French police chief orders investigation after officers hold Paris protest

AFP | Around 500 police officers in plain clothes take part in a protest on the Champs-Elysees avenue overnight in Paris on October 18, 2016

The head of France’s national police force on Tuesday ordered an internal investigation after hundreds of police officers held an unauthorized protest in central Paris overnight.


Angry police officers marched on the iconic Champs Elysées boulevard in the French capital after dark on Monday, complaining that they are understaffed and ill-equipped.

The rebel police officers, who held the demonstration without permission or backing of their labour unions, accused Prime Minister Manuel Valls and Interior Minister Bernard Cazeneuve of grandstanding while failing to provide the resources they need to do their jobs.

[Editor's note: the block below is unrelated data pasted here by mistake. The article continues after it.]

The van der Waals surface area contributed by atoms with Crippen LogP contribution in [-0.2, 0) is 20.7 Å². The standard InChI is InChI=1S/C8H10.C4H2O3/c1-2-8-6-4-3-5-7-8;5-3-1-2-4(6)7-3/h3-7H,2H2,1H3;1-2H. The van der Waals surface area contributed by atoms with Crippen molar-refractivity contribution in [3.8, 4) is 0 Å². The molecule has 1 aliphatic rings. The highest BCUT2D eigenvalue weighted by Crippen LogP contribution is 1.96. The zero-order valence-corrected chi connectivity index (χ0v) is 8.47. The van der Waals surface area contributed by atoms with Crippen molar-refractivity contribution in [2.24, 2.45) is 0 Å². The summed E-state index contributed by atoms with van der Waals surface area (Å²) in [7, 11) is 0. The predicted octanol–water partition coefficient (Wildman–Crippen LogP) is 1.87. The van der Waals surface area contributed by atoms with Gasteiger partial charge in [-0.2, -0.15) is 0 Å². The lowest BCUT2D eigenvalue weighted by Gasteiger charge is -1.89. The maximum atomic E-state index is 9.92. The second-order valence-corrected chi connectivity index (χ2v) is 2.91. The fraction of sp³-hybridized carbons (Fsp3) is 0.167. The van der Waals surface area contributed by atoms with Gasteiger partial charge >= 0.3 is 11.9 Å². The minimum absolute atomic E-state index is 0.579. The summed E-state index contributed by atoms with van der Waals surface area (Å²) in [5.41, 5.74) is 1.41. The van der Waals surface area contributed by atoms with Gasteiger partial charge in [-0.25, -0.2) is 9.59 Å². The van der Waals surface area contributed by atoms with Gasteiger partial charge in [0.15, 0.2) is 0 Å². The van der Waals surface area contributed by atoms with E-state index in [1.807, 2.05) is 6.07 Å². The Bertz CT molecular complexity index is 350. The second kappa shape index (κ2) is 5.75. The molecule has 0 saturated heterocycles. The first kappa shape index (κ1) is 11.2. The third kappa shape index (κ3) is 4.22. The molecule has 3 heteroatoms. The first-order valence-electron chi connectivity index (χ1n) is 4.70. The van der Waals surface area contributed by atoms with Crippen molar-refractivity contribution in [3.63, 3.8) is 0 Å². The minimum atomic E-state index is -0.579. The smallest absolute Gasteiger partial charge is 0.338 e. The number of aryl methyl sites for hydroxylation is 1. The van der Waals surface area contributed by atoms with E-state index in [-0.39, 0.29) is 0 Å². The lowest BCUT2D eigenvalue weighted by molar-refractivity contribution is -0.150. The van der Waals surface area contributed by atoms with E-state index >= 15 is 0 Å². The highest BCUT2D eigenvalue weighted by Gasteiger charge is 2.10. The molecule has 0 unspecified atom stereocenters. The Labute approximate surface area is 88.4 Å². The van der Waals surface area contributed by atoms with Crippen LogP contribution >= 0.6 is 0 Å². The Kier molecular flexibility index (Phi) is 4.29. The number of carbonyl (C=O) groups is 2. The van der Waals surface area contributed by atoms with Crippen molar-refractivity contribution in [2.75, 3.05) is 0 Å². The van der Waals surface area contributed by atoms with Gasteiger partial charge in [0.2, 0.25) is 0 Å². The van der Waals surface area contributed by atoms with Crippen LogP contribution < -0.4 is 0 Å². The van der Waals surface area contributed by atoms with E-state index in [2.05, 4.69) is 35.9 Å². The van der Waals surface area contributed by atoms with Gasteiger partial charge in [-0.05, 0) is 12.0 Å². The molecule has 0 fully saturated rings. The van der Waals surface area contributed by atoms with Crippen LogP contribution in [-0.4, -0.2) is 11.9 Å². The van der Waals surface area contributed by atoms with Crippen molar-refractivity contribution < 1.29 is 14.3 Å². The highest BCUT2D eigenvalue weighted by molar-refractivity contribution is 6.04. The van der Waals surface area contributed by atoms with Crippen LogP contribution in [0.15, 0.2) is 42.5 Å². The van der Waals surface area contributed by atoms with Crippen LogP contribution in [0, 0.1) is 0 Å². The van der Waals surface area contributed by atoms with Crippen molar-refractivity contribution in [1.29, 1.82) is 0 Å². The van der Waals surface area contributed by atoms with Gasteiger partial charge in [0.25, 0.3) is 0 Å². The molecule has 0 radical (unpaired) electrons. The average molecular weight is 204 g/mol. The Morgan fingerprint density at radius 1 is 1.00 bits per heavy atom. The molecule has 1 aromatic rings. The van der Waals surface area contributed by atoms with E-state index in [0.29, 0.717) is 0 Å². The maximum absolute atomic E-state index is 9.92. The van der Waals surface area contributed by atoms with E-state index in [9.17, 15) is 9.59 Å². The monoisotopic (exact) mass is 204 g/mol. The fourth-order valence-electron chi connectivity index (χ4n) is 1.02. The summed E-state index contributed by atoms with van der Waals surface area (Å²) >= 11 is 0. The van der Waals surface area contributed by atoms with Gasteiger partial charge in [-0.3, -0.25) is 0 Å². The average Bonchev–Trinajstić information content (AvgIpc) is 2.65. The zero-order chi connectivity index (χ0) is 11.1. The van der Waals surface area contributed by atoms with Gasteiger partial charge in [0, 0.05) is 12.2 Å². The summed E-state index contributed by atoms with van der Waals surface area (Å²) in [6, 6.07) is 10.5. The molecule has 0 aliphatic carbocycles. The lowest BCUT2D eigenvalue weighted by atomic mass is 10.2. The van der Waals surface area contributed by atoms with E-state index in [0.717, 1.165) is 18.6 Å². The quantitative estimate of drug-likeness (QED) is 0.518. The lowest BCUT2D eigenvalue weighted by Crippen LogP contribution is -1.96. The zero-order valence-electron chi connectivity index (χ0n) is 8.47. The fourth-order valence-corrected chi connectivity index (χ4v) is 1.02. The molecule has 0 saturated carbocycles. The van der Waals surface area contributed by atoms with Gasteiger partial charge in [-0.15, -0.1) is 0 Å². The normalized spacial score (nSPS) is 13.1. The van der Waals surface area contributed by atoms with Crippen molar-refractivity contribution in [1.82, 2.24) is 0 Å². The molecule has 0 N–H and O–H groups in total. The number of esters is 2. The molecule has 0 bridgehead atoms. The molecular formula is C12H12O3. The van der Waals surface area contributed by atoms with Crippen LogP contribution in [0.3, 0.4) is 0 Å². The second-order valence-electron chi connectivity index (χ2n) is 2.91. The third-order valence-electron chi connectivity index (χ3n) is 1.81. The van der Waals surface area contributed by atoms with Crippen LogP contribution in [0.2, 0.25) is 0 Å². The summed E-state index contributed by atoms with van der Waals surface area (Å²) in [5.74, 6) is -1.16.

They also protested rising violence against police officers and forced overtime, amid more than 18 months of Islamist militant attacks that have left France in a state of heightened security.

While strikes and street protests are common in France, police officers are among a small minority of state workers who are banned from participating in such events. Monday night’s police protest was reportedly a spontaneous march, with plain clothes officers in some cases using squad cars.

They sang the Marseillaise national anthem as they rounded the Arc de Triomphe monument.

Jean-Marc Falcone, director of France’s national police force, condemned the “inacceptable behaviour” of a handful of officers, announcing he was opening a public investigation into the matter.

“These public demonstrations by policemen go against their legal work contracts. This behaviour endangers the national police and endangers each police officer,” Falcone wrote in a statement.

A few right-wing and far-right politicians voiced their support for the protesting policemen.

The government of Socialist President François Hollande, who faces presidential and legislative elections in the first quarter of 2017, has started restoring thousands of police posts axed by former president Nicolas Sarkozy.

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